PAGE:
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University of Iowa News Release


August 31, 2010

PHOTO: OLD CAPITOL FIRE, 1971. A fire that was set in front of the Old Capitol Museum, from the 1971 Hawkeye Yearbook.

Old Capitol Museum exhibit to showcase tumultuous 1960s and 70s

"Chaos and Creation on the Pentacrest," is a new exhibition offering a historical look at the University of Iowa during some of the nation's troubled and changing years, 1965 - 1975. But it's a lot more than just an exhibit, featuring the creation of a psychedelic mural, the recreation of a UI dorm room from the 1968-69 academic year, a film series with discussion panels and a children’s screen-printing workshop.

The exhibition opens Friday, Sept. 10, in the Hanson Family Humanities Gallery on the lower level of the Old Capitol Museum and continues through May 22, 2011. Opening day receptions, which are free and open to the public, will be held from 4 to 5 p.m. and 7 to 8 p.m. on the ground floor of Old Capitol Museum. Light refreshments will be served.

The opening of the exhibition also features an edition of WorldCanvass with Joan Kjaer, the monthly television and radio series produced by UI International Programs. The program will be broadcast live from 5 to 7 p.m. in the Old Capitol Museum Senate Chamber. "Documenting Humanity: A Sense of Place," will include a segment featuring author and UI Professor Emeritus Robert Sayre as well as Kathrine Moermond and Shalla Ashworth of the Old Capitol Museum, David McCartney from UI Libraries’ Special Collections, Ryan Watson from the UI film studies department, and other UI students, all of whom will discuss the formation of the exhibit and its educational programs.

"With this exhibit, we hope to provide a forum for UI and community members to think back and remember the times when they sat on the couch with their meatloaf and watched Walter Cronkite narrate the first televised war and man's first steps on the moon. For younger generations, the exhibit will demonstrate the passion, grief and anger that people felt over civil rights, war, politics, science and culture," said Ashworth, director of operations for the UI Pentacrest Museums.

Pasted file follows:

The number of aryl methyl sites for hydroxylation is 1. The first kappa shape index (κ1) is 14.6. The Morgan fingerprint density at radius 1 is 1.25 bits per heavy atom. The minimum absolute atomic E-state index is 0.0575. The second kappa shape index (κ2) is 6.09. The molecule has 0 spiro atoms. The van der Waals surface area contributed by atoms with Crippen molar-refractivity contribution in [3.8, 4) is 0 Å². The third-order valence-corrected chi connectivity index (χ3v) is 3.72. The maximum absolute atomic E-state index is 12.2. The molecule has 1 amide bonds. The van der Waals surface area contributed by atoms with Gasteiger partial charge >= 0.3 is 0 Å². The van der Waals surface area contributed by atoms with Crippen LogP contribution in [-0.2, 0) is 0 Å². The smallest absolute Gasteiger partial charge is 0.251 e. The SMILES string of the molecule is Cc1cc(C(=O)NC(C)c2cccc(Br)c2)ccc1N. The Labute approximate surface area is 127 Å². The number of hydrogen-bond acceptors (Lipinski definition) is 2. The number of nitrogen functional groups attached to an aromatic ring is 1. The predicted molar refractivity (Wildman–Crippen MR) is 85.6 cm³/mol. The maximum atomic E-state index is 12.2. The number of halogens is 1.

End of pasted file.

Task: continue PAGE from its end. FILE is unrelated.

The museum exhibition features a timeline, which runs throughout the gallery and documents important local and national events from the 1960s and 1970s. Other activities and events include the following:

--UI alumna Maggie Yocius will return to the Old Capitol Museum to create a psychedelic mural featuring momentous quotes from local and national figures.

--Old Capitol will recreate a dorm room from the 1968–69 academic year, which will give older patrons the opportunity to recognize familiar objects from their college years while at the same time giving younger people a sense of what college life was like during that time period.

--On Saturday, Oct. 9, from 1:30 to 5 p.m., Kathrine Moermond and Maggie Yocius will conduct a screen-printing workshop for children ages five and up in the Old Capitol Museum Supreme Court Chamber. A representative from the UI Museum of Art will show slides of screen prints from the UIMA collection. The workshop is free and open to the public, but participants must register by calling the museum at 319-335-0548. Paints and paper will be provided, but participants may bring an item of clothing on which they can create a screen print.

--A series of films from and about that era begins on Sunday, Sept. 19, with "Born on the Fourth of July," directed by Oliver Stone and starring Tom Cruise. Ryan Watson, a UI doctoral candidate in film studies who specializes in films from the period, will host the series. All films will be screened in Macbride Hall Auditorium at 1:30 p.m. and contain content that may not be suitable for a younger audience.

The Nov. 14 film, based on Kurt Vonnegut’s novel, "Slaughterhouse Five," will also feature live readings and a panel discussion including Christopher Merrill, director of the UI International Writing Program.

The complete film schedule is as follows:

— Sept. 19, "Born on the Fourth of July."

— Oct. 10, "The American Experience: LBJ," from the PBS television series.

— Oct. 17, "Hearts and Minds."

— Nov. 14, "Slaughterhouse-Five."

— Feb. 20, "A Grin Without a Cat (Part 1) and "The Sixth Side of the Pentagon."

— March 20, "Monterey Pop."

— April 10, "High School."

— May 1, "The Sixties, The Years That Shaped a Generation," by PBS.

For more information visit the Old Capitol Museum website

STORY SOURCE: University of Iowa News Services, 300 Plaza Centre One, Iowa City, Iowa 52242-2500

MEDIA CONTACTS: Kathrine Moermond, Old Capitol Museum,, 319-335-0546; Steve Parrott, University Relations, 319-384-0037,; Writer: Brett Janecek